There have been many articles and books written to analyze and find the cause and solution for the phenomenon of children who do not follow the Torah path of their parents. The issue is very complicated as each child is very different and each has his own parameters and challenges that factor into the equation. Parents may scratch their heads in confusion and ask, “Why has this happened to us? We tried to be role models and examples for our child to aspire to. What went wrong?”
Sadly, there are cases in which there are no simple answers. Sometimes it just happens despite the best efforts of the parents. But sometimes we need to look more closely at our actions and evaluate them clearly. This might afford us some answers.
The Torah states that two of the sons of Aaron the High Priest were killed when the Tabernacle (Mishkan) was inaugurated. Our sages search for the reasons. Some say Aaron’s sons were drunk when they entered the Tabernacle. Some say they were not mindful of the position of Moses our teacher and spoke out disrespectfully in his presence.
Whatever the reason, the greater question is: What was the underlying motivator for their disobedience? Their teacher and father was the great leader Aaron. Surely he was a wonderful example for his children to aspire to. What went wrong?
There is an interesting Rashi that appears in the book of Devarim. When Moshe is reviewing the happenings of the Jewish people during their 40-year trek in the desert, the Torah states that Aaron committed a sin by not taking a stand against the Jewish people’s building of the Golden Calf. The Torah states there that Moses prayed to G-d for Aaron to be forgiven.
What is the deeper meaning behind Moses’s prayer for Aaron? Why couldn’t Aaron pray for himself? What was the value of Moses’s prayer?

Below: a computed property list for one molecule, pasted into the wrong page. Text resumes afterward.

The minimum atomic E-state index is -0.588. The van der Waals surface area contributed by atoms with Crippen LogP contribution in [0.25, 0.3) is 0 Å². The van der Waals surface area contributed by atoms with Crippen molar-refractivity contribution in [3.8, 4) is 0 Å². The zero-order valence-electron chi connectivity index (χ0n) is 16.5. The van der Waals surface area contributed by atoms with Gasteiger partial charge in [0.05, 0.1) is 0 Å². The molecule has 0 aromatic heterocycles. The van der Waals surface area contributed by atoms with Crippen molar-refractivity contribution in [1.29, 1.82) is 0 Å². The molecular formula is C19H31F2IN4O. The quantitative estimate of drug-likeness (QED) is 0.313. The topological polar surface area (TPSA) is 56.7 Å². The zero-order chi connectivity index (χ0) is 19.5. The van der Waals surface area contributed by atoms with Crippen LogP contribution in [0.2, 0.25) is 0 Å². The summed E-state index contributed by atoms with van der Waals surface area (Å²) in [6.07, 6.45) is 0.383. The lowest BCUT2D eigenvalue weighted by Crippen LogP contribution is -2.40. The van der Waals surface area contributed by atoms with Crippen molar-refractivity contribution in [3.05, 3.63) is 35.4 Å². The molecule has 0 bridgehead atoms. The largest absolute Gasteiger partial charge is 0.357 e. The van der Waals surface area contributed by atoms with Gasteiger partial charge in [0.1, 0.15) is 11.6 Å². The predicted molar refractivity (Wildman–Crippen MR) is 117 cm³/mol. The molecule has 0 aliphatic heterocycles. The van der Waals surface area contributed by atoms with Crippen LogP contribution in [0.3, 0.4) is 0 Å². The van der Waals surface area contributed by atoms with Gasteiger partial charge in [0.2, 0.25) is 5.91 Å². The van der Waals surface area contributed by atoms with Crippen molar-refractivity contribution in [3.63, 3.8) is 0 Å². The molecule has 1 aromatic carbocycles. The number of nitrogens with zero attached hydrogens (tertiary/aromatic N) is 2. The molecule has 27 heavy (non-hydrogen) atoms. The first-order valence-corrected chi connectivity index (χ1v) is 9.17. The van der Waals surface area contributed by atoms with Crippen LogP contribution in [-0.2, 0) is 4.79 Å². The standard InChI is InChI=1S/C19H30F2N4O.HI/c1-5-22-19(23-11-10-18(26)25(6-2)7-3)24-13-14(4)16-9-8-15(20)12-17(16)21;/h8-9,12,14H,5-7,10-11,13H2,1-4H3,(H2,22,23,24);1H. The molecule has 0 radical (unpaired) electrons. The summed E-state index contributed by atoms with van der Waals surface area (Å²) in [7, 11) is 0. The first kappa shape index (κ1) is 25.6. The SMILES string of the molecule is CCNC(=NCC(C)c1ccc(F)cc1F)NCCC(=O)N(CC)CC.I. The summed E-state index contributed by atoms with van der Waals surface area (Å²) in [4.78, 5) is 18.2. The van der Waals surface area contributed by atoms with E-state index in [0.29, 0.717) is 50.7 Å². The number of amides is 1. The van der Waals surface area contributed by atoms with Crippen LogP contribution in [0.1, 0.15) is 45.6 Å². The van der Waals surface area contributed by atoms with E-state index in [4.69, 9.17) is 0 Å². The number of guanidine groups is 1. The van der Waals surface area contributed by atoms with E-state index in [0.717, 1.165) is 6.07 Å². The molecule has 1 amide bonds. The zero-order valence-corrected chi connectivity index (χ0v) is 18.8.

Rashi, the father of all commentaries, remarks: “Moses prayed and his prayers helped for two of Aaron’s sons to be saved, but not the remaining two.”
The obvious question is why didn’t Moses’s prayers have the strength to save all of Aaron’s children? Did he not have enough kavanah? Was he not sincere enough? Surely Moses prayed with all his heart for his dear brother!
The answer, I believe, is that Moses was not praying for Aaron to be forgiven, but rather he prayed that the example that Aaron portrayed in building the Golden Calf would not impact on Aaron’s children. Moses’s prayer, in essence, was that Aaron’s children would not learn and take an example from their father’s conduct and say, “If Abba can do these things, then we can do them as well!” Moses’ prayer was directed not so much at Aaron but rather at his children – that they shouldn’t learn from the bad example of their father. To this Rashi states that Moses’ prayer helped only with two of Aaron’s sons. The other two, Nadav and Avihu, took the negative example from their father and acted inappropriately at the inauguration of the Tabernacle.
If I was to be asked why children stray, I would have to say that in many instances it is the parents who have inadvertently set the wrong example. The American Jewish scene is the most affluent and progressive in the history of the Jewish people. Never have we known such wealth and comfort. Never in our history have we been able to afford and provide for our children such benefits. The Internet has allowed us to accomplish so much more than we were able to do in all the years prior. The world is a different place. The possibilities are endless today.